Page last updated at 22:24 GMT, Tuesday, 26 May 2009 23:24 UK

The recession's impact on consumers

By Anthony Reuben
Business reporter, BBC News

Graph of food prices

The recession is continuing to have a big impact on the way people shop and travel in the UK.

April was another strong month for baked beans, which are classic recession food: they are cheap, tasty and they do not go off in the cupboard.

TRACKING THE RECESSION

This series looks at the developing recession through indicators that are not usually considered.

For more details and discussion of the indicators used, see:

In April, the value of sales of baked beans rose 21.6% compared with the same month of 2008, which was its sixth consecutive month of growth around 20%, according to figures prepared for the BBC by the market researchers Nielsen.

Olive oil sales were barely changed last month with a 0.2% fall - they have been relatively resilient in the past six months, having shown a gain of 6.0% in March.

The robust sales of olive oil had been attributed to more people cooking at home and still being prepared to pay for quality ingredients.

A miserable year for organic sales continued in April with a 10.6% fall in sales that followed March's huge drop of 21.6%.

As expected, supermarket budget lines continued their strong performance, showing a 22.9% rise in own-brand sales.

Finally, sparkling wine sales were up 9.9%, but that is in contrast to sales of Champagne, which were down 9.0%, as people substituted one for the other.

Impressive TV sales

Beans and budget lines were not the only growth areas for retailers.

Flat-screen TV, low-energy lightbulb and paint tin
Flat-screen TVs UP 17.5%
Low-energy bulbs UP 38.8%
Emulsion paint DOWN 7.4%
Unit sales Jan - March 2009 compared with Jan-March 2008 Source: GfK Retail and Technology

In the first three months of 2009, 2,462,700 flat-screen televisions were sold in the UK, up an impressive 17.5% on the same period of 2008, according to figures from GfK Retail and Technology.

Despite the big increase in unit sales, the amount of money paid by customers for flat-screen televisions actually fell 1% to £980m.

"Prices have declined, particularly in the most important category, 32" LCD, from £502 in April 2008 to £391 in April 2009," says Nick Simon from GfK.

"But sluggish value performance can also be attributed to the popularity of 19" and 22" TVs as we gradually switch over from analogue to digital broadcasting and people replace smaller second and third TVs or acquire them for the first time."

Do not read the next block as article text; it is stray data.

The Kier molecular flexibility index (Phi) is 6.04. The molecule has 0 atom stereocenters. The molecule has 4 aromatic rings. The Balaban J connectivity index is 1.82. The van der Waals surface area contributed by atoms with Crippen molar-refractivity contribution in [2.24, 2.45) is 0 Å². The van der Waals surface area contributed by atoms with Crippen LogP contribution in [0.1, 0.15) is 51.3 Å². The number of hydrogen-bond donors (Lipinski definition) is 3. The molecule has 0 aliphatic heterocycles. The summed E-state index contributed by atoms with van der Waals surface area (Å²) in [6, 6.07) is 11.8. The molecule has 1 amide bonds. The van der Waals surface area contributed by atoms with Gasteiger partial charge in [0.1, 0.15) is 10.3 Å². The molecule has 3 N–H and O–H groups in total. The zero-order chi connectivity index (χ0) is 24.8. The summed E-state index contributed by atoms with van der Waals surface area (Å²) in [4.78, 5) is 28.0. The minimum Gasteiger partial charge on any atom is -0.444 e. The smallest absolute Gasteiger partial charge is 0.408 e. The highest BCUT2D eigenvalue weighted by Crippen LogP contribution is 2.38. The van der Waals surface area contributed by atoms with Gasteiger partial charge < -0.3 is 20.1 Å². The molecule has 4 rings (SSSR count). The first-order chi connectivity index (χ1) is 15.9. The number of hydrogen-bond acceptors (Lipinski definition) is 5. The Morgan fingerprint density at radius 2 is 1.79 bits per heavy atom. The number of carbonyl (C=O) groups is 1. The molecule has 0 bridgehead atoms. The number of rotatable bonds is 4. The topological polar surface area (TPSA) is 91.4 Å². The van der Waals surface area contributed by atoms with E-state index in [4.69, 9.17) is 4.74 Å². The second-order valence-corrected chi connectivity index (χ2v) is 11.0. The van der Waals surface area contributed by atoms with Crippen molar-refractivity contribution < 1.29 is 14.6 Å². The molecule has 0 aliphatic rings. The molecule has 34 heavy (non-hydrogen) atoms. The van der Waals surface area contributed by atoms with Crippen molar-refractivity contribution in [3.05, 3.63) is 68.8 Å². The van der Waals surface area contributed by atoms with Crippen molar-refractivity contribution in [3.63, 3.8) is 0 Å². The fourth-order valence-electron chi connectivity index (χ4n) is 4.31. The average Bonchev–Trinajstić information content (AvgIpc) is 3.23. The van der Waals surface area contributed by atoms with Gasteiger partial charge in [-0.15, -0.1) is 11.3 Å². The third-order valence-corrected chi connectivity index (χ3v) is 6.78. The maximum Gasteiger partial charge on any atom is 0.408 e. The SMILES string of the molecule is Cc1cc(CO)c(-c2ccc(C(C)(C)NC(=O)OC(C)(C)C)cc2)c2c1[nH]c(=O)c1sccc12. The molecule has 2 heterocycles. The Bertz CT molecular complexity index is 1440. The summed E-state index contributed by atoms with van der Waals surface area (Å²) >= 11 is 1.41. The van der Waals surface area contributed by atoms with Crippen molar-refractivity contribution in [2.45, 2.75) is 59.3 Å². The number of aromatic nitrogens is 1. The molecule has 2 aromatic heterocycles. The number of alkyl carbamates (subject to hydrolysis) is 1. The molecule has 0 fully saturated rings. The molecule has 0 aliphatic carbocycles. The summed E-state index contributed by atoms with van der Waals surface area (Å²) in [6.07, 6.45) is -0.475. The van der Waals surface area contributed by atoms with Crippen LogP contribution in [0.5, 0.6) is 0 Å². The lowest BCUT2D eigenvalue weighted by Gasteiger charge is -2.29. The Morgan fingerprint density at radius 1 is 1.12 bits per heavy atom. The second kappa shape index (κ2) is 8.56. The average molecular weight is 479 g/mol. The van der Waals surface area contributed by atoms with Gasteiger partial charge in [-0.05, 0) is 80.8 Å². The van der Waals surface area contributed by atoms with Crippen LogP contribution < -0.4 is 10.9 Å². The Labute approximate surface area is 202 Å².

There was the same picture in low-energy light bulbs, with unit sales growing 38.8% but sales by value falling 3% as the average price for a bulb fell from £1.25 to 87p.

Sales of emulsion paint, which are considered a bellwether for the state of the DIY market, fell 7.4% in the first three months of the year, to 37.4 million litres, with very little change in average prices.

DIY activities are closely linked to the state of the housing market, as people spend more on their new homes or getting them ready for sale.

Getting around

In the transport sector, the airport operator BAA continued to see traffic falling.

Congestion charging zone
Airport traffic DOWN 8.0%
Railway use UP 1.0%
London congestion charge payments DOWN 9.8%
Severn Bridge crossings DOWN 3.1%

The company that operates Heathrow, Gatwick, Stansted, Glasgow, Edinburgh, Aberdeen and Southampton airports saw passenger numbers fall 2.3% in April compared with the same month in 2008.

Even that fall was boosted by the late occurrence of Easter. In the first four months of 2009, traffic fell by 8.0% compared with the same period last year.

On the railways, the total number of passenger kilometres in the first three months of 2009 came in at 12.5 billion, which was up 1.0% on the same period last year, the Office of Rail Regulation says.

On the roads, London's congestion charge was paid just under 9.5 million times in the first four months of the year, which was down 9.8% on the same period last year, according to Transport for London.

And the number of vehicles paying to cross the Severn Bridge in the three months to the end of February was down 3.1%, according to Severn River Crossing.

So, many of the trends reported earlier in the year have continued or grown, with airlines cutting back on flights, the railways still showing moderate growth and toll road use falling.

It appears that many of us are already adjusting our spending patterns for the harder times.



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